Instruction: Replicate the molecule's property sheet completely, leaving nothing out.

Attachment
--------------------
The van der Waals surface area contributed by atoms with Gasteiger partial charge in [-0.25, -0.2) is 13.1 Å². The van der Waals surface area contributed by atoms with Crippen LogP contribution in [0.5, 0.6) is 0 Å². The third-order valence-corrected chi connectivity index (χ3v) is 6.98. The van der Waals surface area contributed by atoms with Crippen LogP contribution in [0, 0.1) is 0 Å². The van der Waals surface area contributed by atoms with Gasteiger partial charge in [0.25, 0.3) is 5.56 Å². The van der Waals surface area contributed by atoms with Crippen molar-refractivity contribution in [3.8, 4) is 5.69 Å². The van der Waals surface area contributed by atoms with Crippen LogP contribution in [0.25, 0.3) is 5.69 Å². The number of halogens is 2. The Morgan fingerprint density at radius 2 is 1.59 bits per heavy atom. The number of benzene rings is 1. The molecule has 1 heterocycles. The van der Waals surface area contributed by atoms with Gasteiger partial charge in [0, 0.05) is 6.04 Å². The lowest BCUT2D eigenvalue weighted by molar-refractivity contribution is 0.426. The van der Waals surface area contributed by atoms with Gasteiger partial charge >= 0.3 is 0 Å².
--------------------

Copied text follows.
The van der Waals surface area contributed by atoms with Gasteiger partial charge in [-0.25, -0.2) is 13.1 Å². The van der Waals surface area contributed by atoms with Crippen LogP contribution in [0.5, 0.6) is 0 Å². The third-order valence-corrected chi connectivity index (χ3v) is 6.98. The van der Waals surface area contributed by atoms with Crippen LogP contribution in [0, 0.1) is 0 Å². The van der Waals surface area contributed by atoms with Gasteiger partial charge in [0.25, 0.3) is 5.56 Å². The van der Waals surface area contributed by atoms with Crippen molar-refractivity contribution in [3.8, 4) is 5.69 Å². The van der Waals surface area contributed by atoms with Crippen LogP contribution in [0.25, 0.3) is 5.69 Å². The number of halogens is 2. The Morgan fingerprint density at radius 2 is 1.59 bits per heavy atom. The number of benzene rings is 1. The molecule has 1 heterocycles. The van der Waals surface area contributed by atoms with Gasteiger partial charge in [0, 0.05) is 6.04 Å². The lowest BCUT2D eigenvalue weighted by molar-refractivity contribution is 0.426. The van der Waals surface area contributed by atoms with Gasteiger partial charge >= 0.3 is 0 Å².